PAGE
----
© The Financial Times Ltd 2016
FT and 'Financial Times' are trademarks of The Financial Times Ltd.
The Financial Times and its journalists are subject to a self-regulation regime under the FT Editorial Code of Practice.
May 25, 2010 8:16 pm
Microsoft on Tuesday announced that Robbie Bach, its longest-serving top executive and head of its entertainment and devices division, would leave the group.
The move comes as Steve Ballmer, chief executive, continues to centralise his control over a number of the group’s most important but struggling operations.
Along with the departure of J Allard, who had been seen as one of the most prominent rising stars and another executive listed by Microsoft as among its 18 top leaders, the move signals a shake-up after a period in which the company has fallen behind Apple and Google in the smartphone business.
The software group depicted the departure of Mr Bach, 48, as a retirement.
It said that Mr Allard, 41, who had held the title of chief experience officer as well as chief technology officer in Mr Bach’s division, would continue in a new long-term role as an adviser to Mr Ballmer.
The shake-up will leave the heads of the Xbox and mobile software businesses, who had worked for Mr Bach, reporting to Mr Ballmer instead, in a move that the company characterised as a new long-term management arrangement.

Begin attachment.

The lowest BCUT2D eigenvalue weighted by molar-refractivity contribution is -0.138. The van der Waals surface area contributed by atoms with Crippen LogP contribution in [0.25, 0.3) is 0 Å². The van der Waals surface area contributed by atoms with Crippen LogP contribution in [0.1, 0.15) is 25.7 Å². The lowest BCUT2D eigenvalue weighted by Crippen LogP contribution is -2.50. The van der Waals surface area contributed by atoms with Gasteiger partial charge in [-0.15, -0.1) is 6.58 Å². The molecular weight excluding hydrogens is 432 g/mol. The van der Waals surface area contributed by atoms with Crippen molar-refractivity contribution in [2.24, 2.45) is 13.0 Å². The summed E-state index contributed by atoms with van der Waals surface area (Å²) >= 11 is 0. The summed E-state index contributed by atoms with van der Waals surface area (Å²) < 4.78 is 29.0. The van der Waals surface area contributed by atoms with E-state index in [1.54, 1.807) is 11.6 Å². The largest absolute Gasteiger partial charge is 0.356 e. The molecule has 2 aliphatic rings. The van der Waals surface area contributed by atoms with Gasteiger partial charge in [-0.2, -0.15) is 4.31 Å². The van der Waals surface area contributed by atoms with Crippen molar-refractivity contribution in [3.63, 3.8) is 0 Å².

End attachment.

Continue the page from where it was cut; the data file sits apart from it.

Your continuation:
That echoes the shake-up that followed the departure of Kevin Johnson, formerly head of the Windows and search businesses.
Each of those operations now reports directly to the chief executive. The changes have left Mr Ballmer with direct responsibility for both internet search and mobile software – businesses in which Microsoft has lost ground to Google and Apple.
Mr Bach, a former executive in the Office division, rose to prominence at Microsoft after being put in charge of its attack on the video game market.
He led the development of the Xbox, eventually riding that success to become head of a broader consumer devices business.
Mr Allard rose to prominence in the mid-1990s after contributing to an internal memo to co-founder Bill Gates warning of the disruption Microsoft faced from the internet.
He went on to lead the launch of the Zune music player, which won plaudits for its technology and design but failed to make a dent against Apple’s iPod. More recently he has been in charge of devising other new gadgets for Mr Bach’s division, including the Courier, a prototype of a two-screen tablet computer that Microsoft recently scrapped.
Copyright The Financial Times Limited 2016. You may share using our article tools.
Please don't cut articles from FT.com and redistribute by email or post to the web.
Sign up for email briefings to stay up to date on topics you are interested in